One of the most challenging complications in trauma surgery is fracture related infection (FRI). In chronically infected non-unions, treatment always includes extensive debridement to remove necrotic and infected bone, often resulting in large defects requiring elaborate and prolonged bone reconstruction techniques. There is a perception in the clinical community that in the patients with a chronically infected non-union compared to patients requiring acute resection due to trauma or osteosarcoma (non-infected) poorer repair is achieved. In patients, it is known that compromised immune status can delay bone healing. In experimental studies it was seen that bone repair can be compromised in animals previously infected compared with non-infected equivalents. In trauma patient treated for infection, it is likely that the immune status of the wound is such that the normal healing cascade is deregulated, leading to slower and suboptimal recovery. Therefore, reinstalling a normal or pro-healing immune status after treatment of a bone infection may positively impact the speed of bone healing.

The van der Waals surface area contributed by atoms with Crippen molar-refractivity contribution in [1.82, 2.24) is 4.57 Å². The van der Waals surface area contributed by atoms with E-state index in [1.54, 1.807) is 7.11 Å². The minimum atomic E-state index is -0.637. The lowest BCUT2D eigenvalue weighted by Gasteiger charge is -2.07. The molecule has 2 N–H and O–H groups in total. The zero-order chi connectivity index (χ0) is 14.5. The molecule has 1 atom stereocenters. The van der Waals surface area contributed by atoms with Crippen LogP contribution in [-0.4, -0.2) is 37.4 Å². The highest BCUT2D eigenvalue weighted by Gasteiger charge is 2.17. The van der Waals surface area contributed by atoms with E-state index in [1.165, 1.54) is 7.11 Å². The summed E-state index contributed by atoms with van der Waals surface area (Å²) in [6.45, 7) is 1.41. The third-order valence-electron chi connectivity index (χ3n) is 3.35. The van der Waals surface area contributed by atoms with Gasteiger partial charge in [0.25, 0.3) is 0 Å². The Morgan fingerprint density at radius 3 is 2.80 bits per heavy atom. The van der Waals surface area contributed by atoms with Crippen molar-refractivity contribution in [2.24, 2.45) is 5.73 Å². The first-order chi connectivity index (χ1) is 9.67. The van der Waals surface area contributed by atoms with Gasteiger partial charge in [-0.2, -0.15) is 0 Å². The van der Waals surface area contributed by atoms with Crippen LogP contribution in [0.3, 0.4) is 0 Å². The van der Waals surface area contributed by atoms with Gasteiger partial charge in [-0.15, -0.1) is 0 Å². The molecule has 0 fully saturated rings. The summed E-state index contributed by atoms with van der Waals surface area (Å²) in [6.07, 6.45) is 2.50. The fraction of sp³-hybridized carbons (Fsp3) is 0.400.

In this project, we aim to reinstall an immunocompetent fracture milieu via the locally delivery (implant coating) of an immune-modulating exopolysaccharide (EPS) secreted by commensal microbe Bifidobacterium which has shown to increase anti-inflammatory (immunoregulatory) cytokine secretion, which we propose will reduce the pro-inflammatory environment present in an infected wound (Figure).